2. Learning about Quarkus DI
      1. Working with beans
    3. Transforming ports, use cases, and adapters into CDI beans
      1. Implementing CDI for router management objects
      2. Implementing CDI for switch management objects
      3. Implementing CDI for network management classes and interfaces
    4. Testing use cases with Quarkus and Cucumber
    5. Summary
    6. Questions
    7. Answers
  20. Chapter 12: Using RESTEasy Reactive to Implement Input Adapters
    1. Technical requirements
    2. Exploring the approaches to handling server’s requests
      1. Imperative
      2. Reactive
    3. Implementing input adapters with RESTEasy Reactive
      1. Implementing the Reactive input adapter for router management
      2. Implementing the Reactive input adapter for switch management
      3. Implementing the Reactive input adapter for network management
    4. Adding OpenAPI and Swagger UI
    5. Testing Reactive input adapters
    6. Summary
    7. Questions
    8. Answers
  21. Chapter 13: Persisting Data with Output Adapters and Hibernate Reactive
    1. Technical requirements
    2. Introducing Hibernate Reactive and Panache
      1. Hibernate Reactive features
      2. Panache features
    3. Enabling reactive behavior on output adapters
      1. Configuring reactive data sources
      2. Configuring entities
      3. Implementing reactive repository classes
      4. Implementing reactive output adapters
      5. Reactive router management of the MySQL output adapter
      6. Reactive switch management of the MySQL output adapter
    4. Testing the reactive output adapters
    5. Summary
    6. Questions
    7. Answers
  22. Chapter 14: Setting Up Dockerfile and Kubernetes Objects for Cloud Deployment
    1. Technical requirements
    2. Preparing the Docker image
      1. Creating a Docker image with an uber .jar artifact
      2. Creating a Docker image with a native executable
    3. Creating Kubernetes objects
      1. Reviewing Kubernetes' main objects
      2. Configuring Kubernetes objects for the hexagonal system
    4. Deploying on minikube
    5. Summary
    6. Questions
    7. Answers
  23. Part 4: Hexagonal Architecture and Beyond
  24. Chapter 15: Comparing Hexagonal Architecture with Layered Architecture
    1. Technical requirements
    2. Reviewing the layered architecture
    3. Creating an application using the layered architecture
      1. Implementing the data layer
      2. Implementing the service layer
      3. Implementing the API layer
      4. Testing the layered application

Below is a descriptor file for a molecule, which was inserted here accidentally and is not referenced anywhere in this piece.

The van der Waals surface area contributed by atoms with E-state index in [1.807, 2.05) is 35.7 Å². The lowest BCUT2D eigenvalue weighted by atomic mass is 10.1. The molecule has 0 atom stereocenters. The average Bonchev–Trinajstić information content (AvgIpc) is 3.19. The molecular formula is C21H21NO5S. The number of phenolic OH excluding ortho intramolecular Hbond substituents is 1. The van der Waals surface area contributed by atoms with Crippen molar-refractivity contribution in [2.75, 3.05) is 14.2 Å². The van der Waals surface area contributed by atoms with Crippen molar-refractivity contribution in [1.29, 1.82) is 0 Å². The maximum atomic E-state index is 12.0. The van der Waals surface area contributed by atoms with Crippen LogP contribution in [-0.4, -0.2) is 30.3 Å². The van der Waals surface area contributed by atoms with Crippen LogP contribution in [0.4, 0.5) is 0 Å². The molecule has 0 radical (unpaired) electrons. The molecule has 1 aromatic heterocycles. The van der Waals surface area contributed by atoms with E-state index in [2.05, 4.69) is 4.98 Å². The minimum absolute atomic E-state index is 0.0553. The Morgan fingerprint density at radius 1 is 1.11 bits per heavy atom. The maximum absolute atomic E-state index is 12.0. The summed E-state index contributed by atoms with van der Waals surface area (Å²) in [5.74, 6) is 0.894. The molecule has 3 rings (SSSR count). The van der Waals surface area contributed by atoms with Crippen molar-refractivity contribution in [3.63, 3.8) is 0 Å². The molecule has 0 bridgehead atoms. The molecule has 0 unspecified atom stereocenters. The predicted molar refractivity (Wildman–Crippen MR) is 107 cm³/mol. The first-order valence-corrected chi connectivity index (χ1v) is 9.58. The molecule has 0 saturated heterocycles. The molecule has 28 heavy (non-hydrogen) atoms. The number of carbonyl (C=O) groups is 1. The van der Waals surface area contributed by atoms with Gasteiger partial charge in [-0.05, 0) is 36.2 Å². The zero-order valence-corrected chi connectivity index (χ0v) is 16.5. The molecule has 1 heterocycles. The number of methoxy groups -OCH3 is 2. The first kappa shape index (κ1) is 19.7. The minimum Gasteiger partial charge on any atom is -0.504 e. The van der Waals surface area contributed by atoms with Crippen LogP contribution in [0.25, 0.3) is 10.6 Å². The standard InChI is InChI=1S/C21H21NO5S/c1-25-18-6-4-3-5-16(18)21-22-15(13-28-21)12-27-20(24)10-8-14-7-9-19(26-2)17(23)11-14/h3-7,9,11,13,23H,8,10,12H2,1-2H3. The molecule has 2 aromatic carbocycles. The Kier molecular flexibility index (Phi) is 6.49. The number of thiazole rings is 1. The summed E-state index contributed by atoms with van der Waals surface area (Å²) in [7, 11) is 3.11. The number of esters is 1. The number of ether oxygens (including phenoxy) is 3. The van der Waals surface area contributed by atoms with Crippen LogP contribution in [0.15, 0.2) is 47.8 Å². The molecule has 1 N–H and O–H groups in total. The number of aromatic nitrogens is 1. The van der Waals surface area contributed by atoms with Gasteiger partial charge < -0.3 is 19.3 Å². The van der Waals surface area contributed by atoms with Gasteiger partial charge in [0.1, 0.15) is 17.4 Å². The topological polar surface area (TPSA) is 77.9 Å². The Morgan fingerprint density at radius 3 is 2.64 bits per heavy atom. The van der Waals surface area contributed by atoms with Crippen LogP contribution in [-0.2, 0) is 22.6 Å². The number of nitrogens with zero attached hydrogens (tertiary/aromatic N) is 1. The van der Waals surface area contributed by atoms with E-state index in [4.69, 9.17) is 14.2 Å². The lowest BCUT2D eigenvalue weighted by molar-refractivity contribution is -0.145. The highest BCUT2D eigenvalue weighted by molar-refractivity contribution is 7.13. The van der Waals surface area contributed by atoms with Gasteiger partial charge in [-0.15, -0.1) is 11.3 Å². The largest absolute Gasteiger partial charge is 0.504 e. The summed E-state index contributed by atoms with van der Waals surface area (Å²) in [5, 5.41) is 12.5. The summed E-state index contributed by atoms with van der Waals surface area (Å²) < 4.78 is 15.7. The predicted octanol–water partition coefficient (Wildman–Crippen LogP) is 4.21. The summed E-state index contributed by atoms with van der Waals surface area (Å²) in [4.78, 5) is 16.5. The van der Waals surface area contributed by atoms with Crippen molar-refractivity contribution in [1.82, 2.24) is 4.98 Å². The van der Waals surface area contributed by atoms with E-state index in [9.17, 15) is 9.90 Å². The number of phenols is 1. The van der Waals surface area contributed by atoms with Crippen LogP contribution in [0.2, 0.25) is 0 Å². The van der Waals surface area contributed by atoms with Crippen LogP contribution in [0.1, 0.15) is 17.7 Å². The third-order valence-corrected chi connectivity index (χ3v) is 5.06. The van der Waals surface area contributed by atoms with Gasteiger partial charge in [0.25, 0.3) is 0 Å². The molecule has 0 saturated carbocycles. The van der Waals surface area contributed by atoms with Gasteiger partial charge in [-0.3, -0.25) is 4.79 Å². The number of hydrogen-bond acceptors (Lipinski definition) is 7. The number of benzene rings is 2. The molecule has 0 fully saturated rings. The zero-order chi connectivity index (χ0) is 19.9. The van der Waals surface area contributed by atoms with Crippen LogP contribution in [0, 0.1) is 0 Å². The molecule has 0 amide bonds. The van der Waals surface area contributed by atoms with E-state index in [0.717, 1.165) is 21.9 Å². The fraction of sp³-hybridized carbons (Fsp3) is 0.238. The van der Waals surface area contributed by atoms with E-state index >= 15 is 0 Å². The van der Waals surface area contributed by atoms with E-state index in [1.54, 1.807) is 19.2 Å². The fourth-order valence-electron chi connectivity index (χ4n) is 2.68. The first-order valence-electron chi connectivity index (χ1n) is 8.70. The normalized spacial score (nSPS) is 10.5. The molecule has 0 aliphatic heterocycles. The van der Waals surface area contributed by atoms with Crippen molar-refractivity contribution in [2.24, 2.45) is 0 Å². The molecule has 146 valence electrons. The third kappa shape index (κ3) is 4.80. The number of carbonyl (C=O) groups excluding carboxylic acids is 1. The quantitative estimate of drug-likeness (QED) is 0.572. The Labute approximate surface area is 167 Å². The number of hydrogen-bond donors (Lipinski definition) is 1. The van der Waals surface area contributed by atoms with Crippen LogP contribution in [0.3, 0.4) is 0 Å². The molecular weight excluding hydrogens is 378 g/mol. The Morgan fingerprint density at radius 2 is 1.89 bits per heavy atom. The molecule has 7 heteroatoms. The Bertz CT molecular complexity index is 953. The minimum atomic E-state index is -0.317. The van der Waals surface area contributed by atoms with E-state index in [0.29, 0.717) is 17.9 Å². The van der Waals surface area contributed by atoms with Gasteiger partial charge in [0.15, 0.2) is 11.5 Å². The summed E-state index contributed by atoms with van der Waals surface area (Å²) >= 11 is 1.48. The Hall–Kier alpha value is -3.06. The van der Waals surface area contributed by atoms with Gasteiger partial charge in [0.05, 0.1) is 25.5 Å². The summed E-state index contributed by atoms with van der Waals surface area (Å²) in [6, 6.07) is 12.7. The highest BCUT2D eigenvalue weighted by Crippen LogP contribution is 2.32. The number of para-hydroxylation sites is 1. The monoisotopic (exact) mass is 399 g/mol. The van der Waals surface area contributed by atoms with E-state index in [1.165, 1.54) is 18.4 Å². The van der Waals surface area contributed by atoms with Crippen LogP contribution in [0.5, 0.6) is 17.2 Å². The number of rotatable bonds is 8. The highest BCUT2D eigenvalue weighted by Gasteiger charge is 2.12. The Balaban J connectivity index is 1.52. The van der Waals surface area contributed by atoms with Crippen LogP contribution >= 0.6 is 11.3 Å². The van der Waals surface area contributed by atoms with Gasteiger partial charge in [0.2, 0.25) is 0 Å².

4. Refactoring a layered architecture application into a hexagonal one
      1. Implementing the Domain hexagon
      2. Implementing the Application hexagon
      3. Implementing the Framework hexagon
      4. Testing the hexagonal application
    5. Assessing the benefits and disadvantages of hexagonal and layered architectures
    6. Summary
    7. Questions
    8. Answers
  25. Chapter 16: Using SOLID Principles with Hexagonal Architecture
    1. Technical requirements
    2. Understanding SOLID principles
      1. Single Responsibility Principle (SRP)
      2. Open-Closed Principle (OCP)
      3. Liskov Substitution Principle (LSP)
      4. Interface Segregation Principle (ISP)
      5. Dependency Inversion Principle (DIP)
    3. Applying SOLID on a hexagonal architecture system
      1. Applying the SRP
      2. Applying the OCP
      3. Applying the LSP
      4. Applying the ISP
      5. Applying the DIP
    4. Exploring other design patterns
      1. Singleton
      2. Builder
      3. Abstract factory
    5. Summary
    6. Questions
    7. Answers
  26. Chapter 17: Good Design Practices for Your Hexagonal Application
    1. Technical requirements
    2. Using Domain-Driven Design to shape the Domain hexagon
      1. Understanding the business we are in
      2. Promoting collaboration to increase knowledge
      3. Applying DDD techniques to build the Domain hexagon
      4. Implementing bounded contexts and subdomains in a hexagonal system
    3. The need for creating ports and use cases
    4. Dealing with multiple adapter categories
    5. Conclusion – the hexagonal journey
    6. Summary
    7. Questions
    8. Answers
  27. Index
    1. Why subscribe?
  28. Other Books You May Enjoy
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    2. Share Your Thoughts
    3. Download a free PDF copy of this book

Product information

  • Title: Designing Hexagonal Architecture with Java - Second Edition
  • Author(s): Davi Vieira
  • Release date: September 2023
  • Publisher(s): Packt Publishing
  • ISBN: 9781837635115